3. You enjoy the Apple ecosystem

Having an iPhone doesn’t mean you have to get an iPad when you’re shopping for a tablet. But having the two can make for a smoother, even more enjoyable experience.  

Also: iPhone or Android slow or buggy? Do this one simple thing every week


When you have more than one Apple device using the same Apple ID, you begin your journey into what Apple likes to call its “ecosystem.” Inside, two or more Apple devices interact with you and each other, making for a seamless experience in transferring data from one to the other, like media, and beginning work in one and finishing in the other. 

Though I have my gripes with Apple — ahem, Siri — I admit working seamlessly with my MacBook, iPhone, iPad, and iMac is pretty remarkable. 

Also: How to use Siri to take photos with your iPhone

Taking photos and videos with my iPhone that will be immediately available to edit in my iMac certainly makes for an easier workflow, for example. 

You should buy an Amazon Fire tablet if…

Amazon Fire HD 8 Plus tablet

June Wan/ZDNET

Fire Tablets compared


Fire Tablet Amazon Fire HD 10 Plus Amazon Fire HD 10 Amazon Fire HD 8 Plus Amazon Fire HD 8 Fire 7
Storage 32GB, 64GB, expandable by up to 1TB 32GB, 64GB, expandable by up to 1TB 32GB, 64GB, expandable by up to 1TB 32GB, 64GB, expandable by up to 1TB 16GB, 32GB, expandable by up to 512GB
Display size 10.1 inches 10.1 inches 8 inches 8 inches 7 inches
Display type 1080p LCD touch display 1080p LCD touch display HD LCD touch display HD LCD touch display Standard definition touch display
Resolution 1920×1200 1920×1200 1280×800 1280×800 1024×600
Procesor Octa-core 2.0 GHz Octa-core 2.0 GHz Hexa-core 2.0GHz Hexa-core 2.0GHz Quad-core 2.0GHz
Main camera 5MP, up to 720p 5MP, up to 720p 5MP, up to 1080p 2MP, up to 720p 2MP, up to 720p
Rear camera 2MP 2MP 2MP, up to 720p 2MP, up to 720p 2MP, up to 720p
Battery life Up to 12 hours Up to 12 hours Up to 13 hours Up to 13 hours Up to 10 hours
Finishes Slate with soft-touch finish Black, denim, lavender, olive Gray Black, denim, rose Black, denim, rose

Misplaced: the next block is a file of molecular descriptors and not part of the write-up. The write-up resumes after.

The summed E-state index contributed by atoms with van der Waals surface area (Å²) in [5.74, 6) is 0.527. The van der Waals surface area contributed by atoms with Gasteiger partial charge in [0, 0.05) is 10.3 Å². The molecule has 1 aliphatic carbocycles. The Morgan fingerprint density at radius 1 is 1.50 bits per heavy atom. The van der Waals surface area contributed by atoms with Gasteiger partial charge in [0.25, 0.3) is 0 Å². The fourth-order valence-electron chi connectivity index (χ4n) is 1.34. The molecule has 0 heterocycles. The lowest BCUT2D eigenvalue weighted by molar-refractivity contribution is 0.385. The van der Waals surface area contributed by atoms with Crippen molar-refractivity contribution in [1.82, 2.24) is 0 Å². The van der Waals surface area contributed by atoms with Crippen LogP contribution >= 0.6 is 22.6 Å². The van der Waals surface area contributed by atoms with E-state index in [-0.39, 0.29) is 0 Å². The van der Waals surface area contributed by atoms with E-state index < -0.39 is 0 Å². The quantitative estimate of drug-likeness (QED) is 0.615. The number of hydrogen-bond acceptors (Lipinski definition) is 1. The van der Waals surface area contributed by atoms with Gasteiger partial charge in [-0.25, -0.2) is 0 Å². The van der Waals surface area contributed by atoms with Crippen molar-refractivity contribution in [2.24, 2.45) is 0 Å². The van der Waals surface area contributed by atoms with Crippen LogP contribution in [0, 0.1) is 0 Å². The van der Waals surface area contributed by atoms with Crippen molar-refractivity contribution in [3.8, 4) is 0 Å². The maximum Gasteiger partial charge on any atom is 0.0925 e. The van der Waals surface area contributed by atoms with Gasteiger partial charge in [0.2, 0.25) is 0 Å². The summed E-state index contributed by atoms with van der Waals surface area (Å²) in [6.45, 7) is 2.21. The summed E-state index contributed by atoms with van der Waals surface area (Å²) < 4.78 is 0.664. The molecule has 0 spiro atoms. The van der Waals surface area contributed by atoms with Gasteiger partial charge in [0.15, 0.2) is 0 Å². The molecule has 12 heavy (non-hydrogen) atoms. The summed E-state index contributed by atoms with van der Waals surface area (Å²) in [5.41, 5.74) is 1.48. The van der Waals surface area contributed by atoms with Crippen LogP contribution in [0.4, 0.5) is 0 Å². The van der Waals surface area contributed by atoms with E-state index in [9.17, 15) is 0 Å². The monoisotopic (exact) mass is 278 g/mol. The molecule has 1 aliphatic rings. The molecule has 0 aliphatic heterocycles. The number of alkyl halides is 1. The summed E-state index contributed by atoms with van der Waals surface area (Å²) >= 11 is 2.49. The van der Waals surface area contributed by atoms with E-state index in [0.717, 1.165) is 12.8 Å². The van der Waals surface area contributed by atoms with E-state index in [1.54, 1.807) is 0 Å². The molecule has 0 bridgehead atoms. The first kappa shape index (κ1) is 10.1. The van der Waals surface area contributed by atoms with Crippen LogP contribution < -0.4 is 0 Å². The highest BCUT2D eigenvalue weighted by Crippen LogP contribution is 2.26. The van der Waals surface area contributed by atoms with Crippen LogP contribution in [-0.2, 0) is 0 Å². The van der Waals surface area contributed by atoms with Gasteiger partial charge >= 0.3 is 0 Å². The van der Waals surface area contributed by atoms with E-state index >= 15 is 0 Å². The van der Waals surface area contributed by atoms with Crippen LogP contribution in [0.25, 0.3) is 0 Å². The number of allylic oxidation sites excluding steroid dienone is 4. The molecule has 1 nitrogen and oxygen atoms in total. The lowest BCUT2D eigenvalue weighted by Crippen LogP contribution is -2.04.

1. You want wireless charging

If you’re a fan of wireless-charging your devices and are looking to do the same with a tablet, I hate to tell you that the iPad has yet to adopt the technology. The Plus lineup of Amazon Fire tablets, however, does support wireless charging. 

Also: The 5 best wireless charging pads: Never fumble with cables again

This includes the Amazon Fire HD 10 Plus and the Fire HD 8 Plus, and you can also buy an accompanying dock for each. And though you can use other compatible Qi wireless chargers, putting your Fire Plus on the dock switches it to Show mode, where you can ask Alexa to make video calls, play a video or music, and deliver the latest weather updates, like you would an Echo Show

2. You want a more affordable tablet

The biggest differences in features between the iPad and Fire tablets result in the latter having a significantly lower price than the entire lineup of Apple’s iPads, by a lot. The most expensive Fire Tablet, the Fire HD Plus, without lockscreen ads and with the highest internal storage of 64GB is priced at $195, while the most inexpensive iPad, the 9th Generation iPad, starts at $330 (though discounted often). 

Also: Looking for a cheap tablet? Our top picks are under $400


This means that you can get a mid-range Amazon Fire tablet like the HD 8 Plus, for $80, and a simple seven-inch tablet, like the Amazon Fire 7, for only $60.

Do consider, however, that this translates into the Amazon Fire tablets having fewer high-end features, a slower processor, less resolution, lower RAM, and lower-quality cameras.